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Wednesday, 10 July, 2002, 23:08 GMT 00:08 UK
Fake knee op 'as good as surgery'
Surgery
Surgery is used to relieve pain
Major doubt has been cast on the benefits of a common operation carried out on people with osteoarthritis of the knee.

A US study has found that the procedure produced no better results than dummy surgery where patients were led to believe that they had undergone treatment when they had not.


The health care industry should rethink how to test whether surgical procedures are more efficacious than a placebo

Dr Nelda Wray
The patients who underwent placebo arthroscopic surgery were just as likely to report pain relief as those who underwent the real thing.

Researchers at Baylor College of Medicine say their findings pose a serious question over the true benefits of procedure that is one of the most common treatments for osteoarthritis of the knee.

Different groups

In the study, 180 patients with knee pain received one of three types of treatment:

  • debridement, in which worn, torn, or loose cartilage is cut away and removed with the aid of a pencil-thin viewing tube called an arthroscope
  • arthroscopic lavage, in which the bad cartilage is flushed out.
  • simulated arthroscopic surgery in which small incisions were made, but no instruments were inserted and no cartilage removed
During two years of follow-up, patients in all three groups reported moderate improvements in pain and ability to function.

However, neither of the intervention groups reported less pain or better function than the placebo group.

Indeed, the placebo patients reported better outcomes than the debridement patients at certain points during follow-up.

Throughout the two years, the patients were unaware of whether they had received real or placebo surgery.


We shouldn't jump to the immediate conclusion that arthroscopy is a waste of time

Arthritis Research Campaign
Osteoarthritis, a degenerative joint disease, is the most common form of arthritis.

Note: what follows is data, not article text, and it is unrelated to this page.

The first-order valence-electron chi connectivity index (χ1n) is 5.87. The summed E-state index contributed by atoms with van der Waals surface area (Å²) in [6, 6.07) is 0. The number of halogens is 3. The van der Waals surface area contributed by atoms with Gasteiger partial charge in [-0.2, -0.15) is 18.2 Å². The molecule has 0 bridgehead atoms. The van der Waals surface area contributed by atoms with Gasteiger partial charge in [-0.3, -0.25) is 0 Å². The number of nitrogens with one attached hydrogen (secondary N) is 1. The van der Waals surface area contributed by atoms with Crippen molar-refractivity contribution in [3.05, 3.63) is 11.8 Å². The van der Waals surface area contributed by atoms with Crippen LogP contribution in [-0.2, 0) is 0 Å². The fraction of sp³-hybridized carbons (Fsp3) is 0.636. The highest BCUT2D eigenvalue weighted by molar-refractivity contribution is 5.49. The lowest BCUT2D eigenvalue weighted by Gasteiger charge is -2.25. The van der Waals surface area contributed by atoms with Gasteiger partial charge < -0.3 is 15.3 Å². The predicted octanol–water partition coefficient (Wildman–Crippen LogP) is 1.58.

Symptoms include pain, stiffness, and swelling. Treatment typically involves pain-relieving and anti-inflammatory drugs, along with heat-therapy and exercise.

Surgery is undertaken if these treatments fail to work.

Lead researcher Dr Nelda Wray said: "The fact that the effectiveness of arthroscopic lavage or debridement in patients with osteoarthritis of the knee is no greater than that of placebo surgery makes us question whether the dollars spent on these procedures might not be put to better use.

"This study has important policy implications.

"The health care industry should rethink how to test whether surgical procedures, done purely for the relief of subjective symptoms, are more efficacious than a placebo."

Surprise

Dr Nelda Wray
Dr Nelda Way says health policy should be questioned
A spokeswoman for the Arthritis Research Campaign said: "The results of this study are surprising, as it is widely known and accepted that washing out damaged knee joints with saline solution has a therapeutic effect because it washes out inflammatory agents in the joint fluid.

"The study doesn't say how old the patients were, or how bad their arthritis was, which could have been a contributory factor in producing such surprising results.

"This would appear to show that the power of the placebo is even greater than we already thought, but this is only one study, and we shouldn't jump to the immediate conclusion that arthroscopy is a waste of time."

The research is published in the New England Journal of Medicine.

See also:

01 Apr 02 | Health
17 Mar 02 | Health
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